Anti-China sentiment has been reaching new heights in Turkey over the last few weeks, as Turkish President Recep Tayyip Erdogan is set to make an official state visit to China later this month.
It started at the beginning of July, when a Chinese restaurant in Istanbul was attacked by five men with sticks and stones.
Image: Demonstrators set fire to a Chinese flag during a protest against China near the Chinese Consulate in Istanbul, Turkey, July 5, 2015.
“We do not want a Chinese restaurant here, get out of our town!” the men were heard saying, according to Al-Monitor.
A few days later, a Korean tourist mistaken to be Chinese was attacked by a group of ultra-nationalists in the capital. On the same day in Balikesir, protesters hung an effigy of Mao Zedong. And a few days later, the protests spread again to Istanbul, where Chinese tourists were attacked and harassed, according to CNN.
The protests gathered momentum a few weeks ago, when reports emerged that Uighurs — who share ethnicity and have close cultural ties with Turkish Muslims — who are living in western regions of China had allegedly not been allowed to fast during the holy month of Ramadan. Those allegations have been denied by the Chinese government. Uighurs make up around 45% of the Xinjiang autonomous region of China.
On July 9, a group of about 200 men who are believed to be part of the East Turkestan Solidarity Group attacked the Thai embassy in Istanbul with rocks and wooden planks. The attack followed the repatriation of over 100 Uighurs back to China by the Thai government.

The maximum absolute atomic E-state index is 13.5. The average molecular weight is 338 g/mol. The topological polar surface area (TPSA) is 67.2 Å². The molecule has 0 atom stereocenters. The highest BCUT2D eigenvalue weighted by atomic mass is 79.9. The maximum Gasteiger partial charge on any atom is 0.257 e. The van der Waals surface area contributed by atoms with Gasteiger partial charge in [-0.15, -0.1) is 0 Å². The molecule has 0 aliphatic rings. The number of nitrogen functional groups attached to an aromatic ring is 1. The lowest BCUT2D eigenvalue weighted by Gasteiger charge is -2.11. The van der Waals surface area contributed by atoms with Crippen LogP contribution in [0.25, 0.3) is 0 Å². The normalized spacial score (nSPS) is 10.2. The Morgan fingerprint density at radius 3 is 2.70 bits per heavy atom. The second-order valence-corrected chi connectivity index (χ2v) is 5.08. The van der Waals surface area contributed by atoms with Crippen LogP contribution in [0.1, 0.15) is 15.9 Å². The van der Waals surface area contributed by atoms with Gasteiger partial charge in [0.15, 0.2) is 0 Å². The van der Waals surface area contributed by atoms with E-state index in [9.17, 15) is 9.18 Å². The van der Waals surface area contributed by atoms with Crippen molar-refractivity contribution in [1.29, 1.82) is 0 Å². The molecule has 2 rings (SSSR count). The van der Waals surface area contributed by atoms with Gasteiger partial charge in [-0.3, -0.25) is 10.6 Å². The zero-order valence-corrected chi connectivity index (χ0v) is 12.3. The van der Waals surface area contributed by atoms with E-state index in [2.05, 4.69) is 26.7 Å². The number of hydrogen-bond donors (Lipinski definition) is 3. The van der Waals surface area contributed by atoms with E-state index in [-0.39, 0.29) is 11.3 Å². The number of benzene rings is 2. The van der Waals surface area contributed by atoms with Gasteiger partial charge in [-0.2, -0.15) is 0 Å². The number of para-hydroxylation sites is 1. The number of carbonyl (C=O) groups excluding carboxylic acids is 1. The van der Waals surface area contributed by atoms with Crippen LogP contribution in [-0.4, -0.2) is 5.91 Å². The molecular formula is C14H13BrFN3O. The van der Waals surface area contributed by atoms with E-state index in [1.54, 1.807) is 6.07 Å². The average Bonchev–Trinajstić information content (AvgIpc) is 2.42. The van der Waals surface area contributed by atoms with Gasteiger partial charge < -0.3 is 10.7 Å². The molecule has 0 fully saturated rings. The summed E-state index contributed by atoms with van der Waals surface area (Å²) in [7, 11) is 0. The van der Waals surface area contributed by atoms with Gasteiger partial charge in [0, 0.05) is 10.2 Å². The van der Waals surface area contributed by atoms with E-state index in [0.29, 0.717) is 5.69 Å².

In a recent interview, Devlety Bahceli, chairman of the far-right Nationalist Action Party (MHP) in Turkey, whose members have been accused of assaulting tourists, said they are “sensitive to injustices in China.”
“Our nationalist youth is sensitive to injustices in China. They should have the freedom to exercise their democratic rights. These are young kids. They may have been provoked. Plus, how are you going to differentiate between Korean and Chinese? They both have slanted eyes. Does it really matter?” he said, according to Al-Monitor.
Those racist comments caused uproar in national and international media. And following growing social pressure, Nationalist Action Party members told Al-Monitor that they view all tourists as their guests. The head of the Grey Wolves, the youth wing of the MHP in Istanbul, told the BBC that the attacks took place between protesters and the police — and that no tourists were harmed.
“The safety of every tourist coming to our country is our responsibility. We can’t tolerate any sort of violence,” he said.
Amid the multiplying attacks, the Chinese embassy issued a travel warning to its citizens and told them to avoid going out alone, getting close to protests, or taking pictures of them. The Chinese Philharmonic Orchestra also canceled its August concert in Istanbul, and local police announced it would provide extra security for an exhibition by a Chinese artist.
Cihan Yavuz, the owner of Happy China, the restaurant that was attacked in early July, says the attack was “baseless.” Yavuz is Turkish and employs an Uighur cook. He had invested his life savings in the restaurant that now has to close down.
“If people want to protest the Chinese government, they can hold demonstrations in front of its embassy. It’s not right to use violence for the sake of protesting,” he told the BBC.